• Conduct personal conversations and direct feedback face-to-face. This method often yields the best information, as it is the clearest way of avoiding and fixing ambiguities and correcting any misunderstandings.
4. Establish a practical means of communication.
A shared logbook is a great way of passing on data from one shift to the next, and it can also be used to identify work trends or spot areas for improvement. Technology adds an extra advantage today, enabling digital logs to replace paper-based systems and allowing 24-hour access to integrated databases that can connect sites on both operational and corporate levels. The higher visibility and integration of data in digital form allows for easier fact checking and clearer understanding of situations from one shift to the next. Regardless of the method of communication, data input should be determined by an ergonomic work design, easily understood by all, in order to ultimately save time. Consider incorporating some of the following elements into your log book:
• A logical, self-explanatory content structure. Data that requires “decoding” by the replacement shift can waste valuable shift time.
• User-friendliness, with a mixture of open and closed questions to make the state of the plant clear to the following shift, allowing space for observations and comments.
• Easy navigation so that the necessary data is not hard to find, and intuitive forms that are quick to fill out and provide accurate information.
• Structure design input from the staff, incorporating the existing workflows and preferences in order to streamline existing communications.

5. Don’t forget soft factors: train employees to become “communicatively fit.”
While technical qualifications are a vital prerequisite for new hires, candidates’ communication skills are arguably equally important. Proper training is essential to making sure new hires are able to produce well-formulated logbook entries, effectively give feedback and have a good grasp of questioning techniques during shift handovers. By training employees with best practices and worst-case scenarios, strategies can be implemented to prevent shutdowns and failures. For example, the ROI for investing in the development of interactive training materials often outweighs the costs of what is perceived as a time-consuming activity. Training formats become especially important when considering new generations entering the workforce. A Gallup poll on employee engagement revealed that, while the baby boomer generation averaged a 32.7 percent engagement rate in their jobs, millennials clocked in at only 28.9 percent. Good training concepts can motivate and integrate younger employees, helping to further boost engagement rates of those taking over from older workers moving into retirement. Film and text materials to be discussed in group settings, and their effects outlast those of traditional lectures. It is also essential to make sure that trainings happen periodically, as new behaviors will wear away against daily routines.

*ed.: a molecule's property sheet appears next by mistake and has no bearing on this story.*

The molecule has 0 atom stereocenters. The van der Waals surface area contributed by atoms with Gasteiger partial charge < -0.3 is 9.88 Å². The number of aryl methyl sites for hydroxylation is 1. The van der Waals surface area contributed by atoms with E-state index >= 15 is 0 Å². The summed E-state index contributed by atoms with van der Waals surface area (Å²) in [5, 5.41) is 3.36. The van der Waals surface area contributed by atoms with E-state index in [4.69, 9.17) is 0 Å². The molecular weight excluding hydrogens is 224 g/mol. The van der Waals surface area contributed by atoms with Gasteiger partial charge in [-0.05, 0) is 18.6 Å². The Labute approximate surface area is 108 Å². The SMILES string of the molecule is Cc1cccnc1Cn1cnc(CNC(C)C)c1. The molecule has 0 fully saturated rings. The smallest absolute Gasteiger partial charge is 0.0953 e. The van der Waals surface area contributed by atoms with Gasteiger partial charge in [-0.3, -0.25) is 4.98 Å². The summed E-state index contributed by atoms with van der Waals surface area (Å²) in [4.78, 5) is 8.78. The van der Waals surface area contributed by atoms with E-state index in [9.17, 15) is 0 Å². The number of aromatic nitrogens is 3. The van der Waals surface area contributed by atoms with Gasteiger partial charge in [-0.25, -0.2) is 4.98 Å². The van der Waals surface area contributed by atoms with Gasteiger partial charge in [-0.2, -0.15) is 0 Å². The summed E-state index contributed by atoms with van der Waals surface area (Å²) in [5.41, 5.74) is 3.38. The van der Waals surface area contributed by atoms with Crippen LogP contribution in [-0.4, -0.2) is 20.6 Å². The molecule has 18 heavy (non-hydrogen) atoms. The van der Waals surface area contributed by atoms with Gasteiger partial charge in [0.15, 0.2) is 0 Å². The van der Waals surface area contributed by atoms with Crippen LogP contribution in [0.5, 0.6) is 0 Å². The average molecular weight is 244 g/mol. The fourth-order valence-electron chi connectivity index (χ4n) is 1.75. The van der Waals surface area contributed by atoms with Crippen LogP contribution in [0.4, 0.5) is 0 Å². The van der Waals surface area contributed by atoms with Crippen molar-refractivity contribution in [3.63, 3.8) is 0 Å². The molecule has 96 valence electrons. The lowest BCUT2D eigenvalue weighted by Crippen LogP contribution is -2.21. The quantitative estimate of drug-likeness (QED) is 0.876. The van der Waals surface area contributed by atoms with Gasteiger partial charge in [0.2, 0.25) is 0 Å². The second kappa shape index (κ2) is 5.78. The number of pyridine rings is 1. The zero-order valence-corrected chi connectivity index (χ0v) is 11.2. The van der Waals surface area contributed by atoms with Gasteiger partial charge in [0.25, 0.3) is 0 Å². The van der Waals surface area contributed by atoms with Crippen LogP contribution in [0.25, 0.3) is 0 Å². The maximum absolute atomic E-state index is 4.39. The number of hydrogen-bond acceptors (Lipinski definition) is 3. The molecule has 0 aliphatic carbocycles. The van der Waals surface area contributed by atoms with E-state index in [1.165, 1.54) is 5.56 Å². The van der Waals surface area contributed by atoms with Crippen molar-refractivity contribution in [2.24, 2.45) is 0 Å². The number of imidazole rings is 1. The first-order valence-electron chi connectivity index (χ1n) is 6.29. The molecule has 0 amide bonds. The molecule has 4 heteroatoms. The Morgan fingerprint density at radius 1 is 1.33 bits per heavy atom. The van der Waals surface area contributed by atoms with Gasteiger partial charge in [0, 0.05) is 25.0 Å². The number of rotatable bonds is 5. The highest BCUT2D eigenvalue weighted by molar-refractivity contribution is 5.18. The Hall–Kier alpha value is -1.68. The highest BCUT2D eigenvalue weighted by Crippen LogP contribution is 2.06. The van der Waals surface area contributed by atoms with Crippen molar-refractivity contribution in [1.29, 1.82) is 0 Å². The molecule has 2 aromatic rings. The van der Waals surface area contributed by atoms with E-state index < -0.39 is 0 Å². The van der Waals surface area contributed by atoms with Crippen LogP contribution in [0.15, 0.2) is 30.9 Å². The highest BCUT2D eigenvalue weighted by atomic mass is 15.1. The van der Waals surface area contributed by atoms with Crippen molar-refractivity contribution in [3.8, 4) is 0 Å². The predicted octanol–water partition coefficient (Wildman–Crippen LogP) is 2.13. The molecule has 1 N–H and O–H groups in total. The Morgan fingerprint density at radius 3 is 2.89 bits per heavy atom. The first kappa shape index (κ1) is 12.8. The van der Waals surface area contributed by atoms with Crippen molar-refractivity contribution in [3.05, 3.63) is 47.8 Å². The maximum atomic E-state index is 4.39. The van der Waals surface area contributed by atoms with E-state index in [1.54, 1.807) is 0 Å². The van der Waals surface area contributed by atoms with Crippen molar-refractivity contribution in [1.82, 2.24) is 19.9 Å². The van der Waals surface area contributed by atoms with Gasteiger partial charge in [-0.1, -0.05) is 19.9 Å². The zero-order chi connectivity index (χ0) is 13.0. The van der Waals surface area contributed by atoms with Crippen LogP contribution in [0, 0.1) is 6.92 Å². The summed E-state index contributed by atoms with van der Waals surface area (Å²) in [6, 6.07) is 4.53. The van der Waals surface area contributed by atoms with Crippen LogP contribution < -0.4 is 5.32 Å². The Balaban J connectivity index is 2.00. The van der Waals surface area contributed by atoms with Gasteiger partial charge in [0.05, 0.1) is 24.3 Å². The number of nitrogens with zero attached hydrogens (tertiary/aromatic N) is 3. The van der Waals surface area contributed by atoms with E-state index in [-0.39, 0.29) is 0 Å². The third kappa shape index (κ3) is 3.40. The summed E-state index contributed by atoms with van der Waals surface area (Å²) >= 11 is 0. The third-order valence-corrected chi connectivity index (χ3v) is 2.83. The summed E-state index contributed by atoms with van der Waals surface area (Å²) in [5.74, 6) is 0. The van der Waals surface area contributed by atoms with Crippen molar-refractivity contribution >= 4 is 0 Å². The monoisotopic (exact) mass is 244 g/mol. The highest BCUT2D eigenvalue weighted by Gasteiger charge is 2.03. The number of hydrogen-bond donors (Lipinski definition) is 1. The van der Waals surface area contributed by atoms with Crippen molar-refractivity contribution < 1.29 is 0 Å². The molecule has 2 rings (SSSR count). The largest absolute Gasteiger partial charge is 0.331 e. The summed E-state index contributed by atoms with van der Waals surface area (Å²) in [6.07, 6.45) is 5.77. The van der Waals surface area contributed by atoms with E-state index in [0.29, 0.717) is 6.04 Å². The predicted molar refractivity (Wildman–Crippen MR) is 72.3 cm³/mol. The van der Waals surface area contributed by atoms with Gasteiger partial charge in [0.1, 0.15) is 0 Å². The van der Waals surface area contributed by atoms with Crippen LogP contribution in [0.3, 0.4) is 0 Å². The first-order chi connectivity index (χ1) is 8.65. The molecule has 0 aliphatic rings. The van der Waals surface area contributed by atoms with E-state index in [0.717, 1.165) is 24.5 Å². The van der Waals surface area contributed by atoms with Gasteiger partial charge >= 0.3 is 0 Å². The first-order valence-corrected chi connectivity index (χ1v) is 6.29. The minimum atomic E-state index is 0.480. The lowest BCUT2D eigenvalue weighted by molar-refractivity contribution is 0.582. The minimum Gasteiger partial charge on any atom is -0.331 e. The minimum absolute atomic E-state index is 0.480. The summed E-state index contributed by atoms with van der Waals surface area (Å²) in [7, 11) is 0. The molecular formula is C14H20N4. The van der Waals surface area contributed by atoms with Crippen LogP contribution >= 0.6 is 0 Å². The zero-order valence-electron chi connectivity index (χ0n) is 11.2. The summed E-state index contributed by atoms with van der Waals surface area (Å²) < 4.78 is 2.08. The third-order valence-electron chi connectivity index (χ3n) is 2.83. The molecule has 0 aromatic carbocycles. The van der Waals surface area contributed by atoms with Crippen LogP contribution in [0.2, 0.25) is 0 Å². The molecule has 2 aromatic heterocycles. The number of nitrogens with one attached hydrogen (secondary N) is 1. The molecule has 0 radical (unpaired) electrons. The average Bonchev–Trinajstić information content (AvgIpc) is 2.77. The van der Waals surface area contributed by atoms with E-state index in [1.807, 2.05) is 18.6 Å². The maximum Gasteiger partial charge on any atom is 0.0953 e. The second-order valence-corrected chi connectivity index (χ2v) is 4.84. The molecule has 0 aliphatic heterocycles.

Shift handovers are a critical juncture in supporting continued safe and productive working conditions. Greater focus on the process, and good communication throughout, help ensure a thorough understanding of plant status from one shift to the next and support good decision-making, leading to improved safety and consistent facility outputs. 
Daniel Mattiuzzo is a business development manager at Draeger Safety. For more information, visit www.draeger.com.